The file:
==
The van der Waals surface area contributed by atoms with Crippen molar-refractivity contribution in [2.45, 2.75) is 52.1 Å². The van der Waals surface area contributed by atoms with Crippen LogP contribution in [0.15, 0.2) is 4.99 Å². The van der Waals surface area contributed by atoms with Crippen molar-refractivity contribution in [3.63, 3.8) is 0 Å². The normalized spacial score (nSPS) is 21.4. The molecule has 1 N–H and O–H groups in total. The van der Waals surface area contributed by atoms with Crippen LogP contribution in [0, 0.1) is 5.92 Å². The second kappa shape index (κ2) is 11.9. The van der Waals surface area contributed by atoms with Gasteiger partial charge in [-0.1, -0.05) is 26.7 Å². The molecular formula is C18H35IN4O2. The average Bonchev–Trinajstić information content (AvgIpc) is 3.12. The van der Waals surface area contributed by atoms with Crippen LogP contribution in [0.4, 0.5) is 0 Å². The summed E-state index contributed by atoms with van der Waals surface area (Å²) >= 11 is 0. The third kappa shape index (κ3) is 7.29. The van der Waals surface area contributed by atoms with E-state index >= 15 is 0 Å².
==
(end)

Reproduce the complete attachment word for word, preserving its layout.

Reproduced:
The van der Waals surface area contributed by atoms with Crippen molar-refractivity contribution in [2.45, 2.75) is 52.1 Å². The van der Waals surface area contributed by atoms with Crippen LogP contribution in [0.15, 0.2) is 4.99 Å². The van der Waals surface area contributed by atoms with Crippen molar-refractivity contribution in [3.63, 3.8) is 0 Å². The normalized spacial score (nSPS) is 21.4. The molecule has 1 N–H and O–H groups in total. The van der Waals surface area contributed by atoms with Crippen LogP contribution in [0, 0.1) is 5.92 Å². The second kappa shape index (κ2) is 11.9. The van der Waals surface area contributed by atoms with Gasteiger partial charge in [-0.1, -0.05) is 26.7 Å². The molecular formula is C18H35IN4O2. The average Bonchev–Trinajstić information content (AvgIpc) is 3.12. The van der Waals surface area contributed by atoms with Crippen LogP contribution in [0.4, 0.5) is 0 Å². The summed E-state index contributed by atoms with van der Waals surface area (Å²) >= 11 is 0. The third kappa shape index (κ3) is 7.29. The van der Waals surface area contributed by atoms with E-state index >= 15 is 0 Å².